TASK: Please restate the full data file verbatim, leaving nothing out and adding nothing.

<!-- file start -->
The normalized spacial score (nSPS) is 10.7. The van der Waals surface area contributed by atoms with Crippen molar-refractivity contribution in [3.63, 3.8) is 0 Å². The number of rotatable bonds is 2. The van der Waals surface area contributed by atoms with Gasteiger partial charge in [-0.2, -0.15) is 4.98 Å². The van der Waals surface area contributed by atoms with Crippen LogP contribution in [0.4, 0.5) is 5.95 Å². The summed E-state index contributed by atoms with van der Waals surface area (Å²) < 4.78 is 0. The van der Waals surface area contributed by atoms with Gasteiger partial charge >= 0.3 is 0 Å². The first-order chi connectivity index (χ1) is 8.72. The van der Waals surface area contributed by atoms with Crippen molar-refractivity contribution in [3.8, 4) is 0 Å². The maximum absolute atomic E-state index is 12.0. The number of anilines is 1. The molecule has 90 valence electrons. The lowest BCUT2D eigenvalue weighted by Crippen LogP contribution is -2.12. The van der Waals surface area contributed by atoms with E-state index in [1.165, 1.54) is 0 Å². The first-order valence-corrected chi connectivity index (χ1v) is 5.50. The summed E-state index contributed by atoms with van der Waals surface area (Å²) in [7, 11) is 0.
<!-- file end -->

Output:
The normalized spacial score (nSPS) is 10.7. The van der Waals surface area contributed by atoms with Crippen molar-refractivity contribution in [3.63, 3.8) is 0 Å². The number of rotatable bonds is 2. The van der Waals surface area contributed by atoms with Gasteiger partial charge in [-0.2, -0.15) is 4.98 Å². The van der Waals surface area contributed by atoms with Crippen LogP contribution in [0.4, 0.5) is 5.95 Å². The summed E-state index contributed by atoms with van der Waals surface area (Å²) < 4.78 is 0. The van der Waals surface area contributed by atoms with Gasteiger partial charge >= 0.3 is 0 Å². The first-order chi connectivity index (χ1) is 8.72. The van der Waals surface area contributed by atoms with Crippen molar-refractivity contribution in [3.8, 4) is 0 Å². The maximum absolute atomic E-state index is 12.0. The number of anilines is 1. The molecule has 90 valence electrons. The lowest BCUT2D eigenvalue weighted by Crippen LogP contribution is -2.12. The van der Waals surface area contributed by atoms with E-state index in [1.165, 1.54) is 0 Å². The first-order valence-corrected chi connectivity index (χ1v) is 5.50. The summed E-state index contributed by atoms with van der Waals surface area (Å²) in [7, 11) is 0.